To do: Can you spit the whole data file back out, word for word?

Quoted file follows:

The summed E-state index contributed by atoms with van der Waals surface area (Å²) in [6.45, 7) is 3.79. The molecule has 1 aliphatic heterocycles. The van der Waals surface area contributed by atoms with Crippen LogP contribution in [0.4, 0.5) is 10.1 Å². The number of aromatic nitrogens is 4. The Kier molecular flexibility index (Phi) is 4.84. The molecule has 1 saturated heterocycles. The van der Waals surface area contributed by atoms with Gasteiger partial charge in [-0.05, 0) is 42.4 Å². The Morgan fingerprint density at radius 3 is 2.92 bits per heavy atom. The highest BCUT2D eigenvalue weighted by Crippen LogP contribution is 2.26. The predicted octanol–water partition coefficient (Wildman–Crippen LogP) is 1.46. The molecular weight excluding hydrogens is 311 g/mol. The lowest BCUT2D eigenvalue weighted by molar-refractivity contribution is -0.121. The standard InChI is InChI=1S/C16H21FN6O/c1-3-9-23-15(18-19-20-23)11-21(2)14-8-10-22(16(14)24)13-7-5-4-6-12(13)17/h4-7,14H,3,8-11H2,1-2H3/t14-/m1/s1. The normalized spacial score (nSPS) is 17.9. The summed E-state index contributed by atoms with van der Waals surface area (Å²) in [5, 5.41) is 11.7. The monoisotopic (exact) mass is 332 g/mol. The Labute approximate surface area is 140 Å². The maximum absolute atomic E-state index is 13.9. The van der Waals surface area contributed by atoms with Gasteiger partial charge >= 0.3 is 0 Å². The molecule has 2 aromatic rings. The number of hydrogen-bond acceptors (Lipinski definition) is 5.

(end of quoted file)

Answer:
The summed E-state index contributed by atoms with van der Waals surface area (Å²) in [6.45, 7) is 3.79. The molecule has 1 aliphatic heterocycles. The van der Waals surface area contributed by atoms with Crippen LogP contribution in [0.4, 0.5) is 10.1 Å². The number of aromatic nitrogens is 4. The Kier molecular flexibility index (Phi) is 4.84. The molecule has 1 saturated heterocycles. The van der Waals surface area contributed by atoms with Gasteiger partial charge in [-0.05, 0) is 42.4 Å². The Morgan fingerprint density at radius 3 is 2.92 bits per heavy atom. The highest BCUT2D eigenvalue weighted by Crippen LogP contribution is 2.26. The predicted octanol–water partition coefficient (Wildman–Crippen LogP) is 1.46. The molecular weight excluding hydrogens is 311 g/mol. The lowest BCUT2D eigenvalue weighted by molar-refractivity contribution is -0.121. The standard InChI is InChI=1S/C16H21FN6O/c1-3-9-23-15(18-19-20-23)11-21(2)14-8-10-22(16(14)24)13-7-5-4-6-12(13)17/h4-7,14H,3,8-11H2,1-2H3/t14-/m1/s1. The normalized spacial score (nSPS) is 17.9. The summed E-state index contributed by atoms with van der Waals surface area (Å²) in [5, 5.41) is 11.7. The monoisotopic (exact) mass is 332 g/mol. The Labute approximate surface area is 140 Å². The maximum absolute atomic E-state index is 13.9. The van der Waals surface area contributed by atoms with Gasteiger partial charge >= 0.3 is 0 Å². The molecule has 2 aromatic rings. The number of hydrogen-bond acceptors (Lipinski definition) is 5.